Ministers have announced fines of up to £50,000 per vehicle if carmakers supply vehicles designed to cheat emissions tests, but research has found that new cars are still producing more pollution than allowed by official standards.
The Government announcement follows the Volkswagen scandal, where the firm was found to have installed ‘defeat device’ software in cars sold in the US that detected when a car was being tested.
The Department for Transport (DfT) said its consultation saw ‘overwhelming support for measures to crack down on emissions cheats’.
The Road Vehicles (Defeat Device, Fuel Consumption and Type Approval) Regulations 2018 will be laid in Parliament before coming into force on 1 July.
Transport minister Jesse Norman said: ‘There has rightly been a huge public outcry against car manufacturers that have been cheating on emissions standards. Their behaviour has been dishonest and deplorable.
‘These tough new regulations are designed to ensure that those who cheat will be held to proper account in this country, legally and financially, for their actions.’
The DfT said that following the Volkswagen scandal in 2015 it tested a range of the most popular diesel vehicles in the UK which found that no other manufacturer tested was using a similar strategy to VW.
The firm reimbursed the Government £1.1m for the costs of this programme.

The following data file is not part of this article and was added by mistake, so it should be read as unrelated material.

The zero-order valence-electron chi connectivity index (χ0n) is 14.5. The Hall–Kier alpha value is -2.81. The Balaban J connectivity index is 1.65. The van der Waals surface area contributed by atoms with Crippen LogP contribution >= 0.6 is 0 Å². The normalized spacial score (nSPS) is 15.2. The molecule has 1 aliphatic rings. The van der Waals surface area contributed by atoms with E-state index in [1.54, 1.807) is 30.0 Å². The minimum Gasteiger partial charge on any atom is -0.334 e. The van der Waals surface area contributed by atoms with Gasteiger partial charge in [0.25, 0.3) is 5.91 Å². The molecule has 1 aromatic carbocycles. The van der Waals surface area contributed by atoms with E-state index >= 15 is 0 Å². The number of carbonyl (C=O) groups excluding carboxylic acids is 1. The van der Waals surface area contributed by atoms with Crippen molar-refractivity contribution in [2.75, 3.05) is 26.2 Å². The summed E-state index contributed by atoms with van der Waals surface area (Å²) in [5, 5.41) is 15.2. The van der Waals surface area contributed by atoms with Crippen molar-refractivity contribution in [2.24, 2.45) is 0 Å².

However, the True initiative (The Real Urban Emissions Initiative), which uses roadside remote sensor technology to measure real world emissions, has found that even the latest vehicles still produce more NOX (nitrogen oxides) than the most recent Euro 6 standard.
According to True, all Euro 6 diesel models tested exceeded the NOX emission standards,with even the best producing emissions of more than twice the type approval limit, and all other manufacturer groups at least four times the type approval limit.
Euro 6 petrol vehicle NOX emissions for the worst manufacturers were within 1.5 times the type approval limit.
All Euro 5 diesel families had NOX emissions at least twice that limit, and the worst had emissions 18 times the limit.
Mike Hawes, SMMT Chief Executive, said: 'There have always been severe penalties for any manufacturer involved in any kind of misconduct in the type approval process carried out here in the UK. Furthermore, all new cars meet the very latest and toughest-ever emission standards which, together with government powers to conduct in-service testing, should give consumers the confidence they are buying the cleanest and safest cars in history.'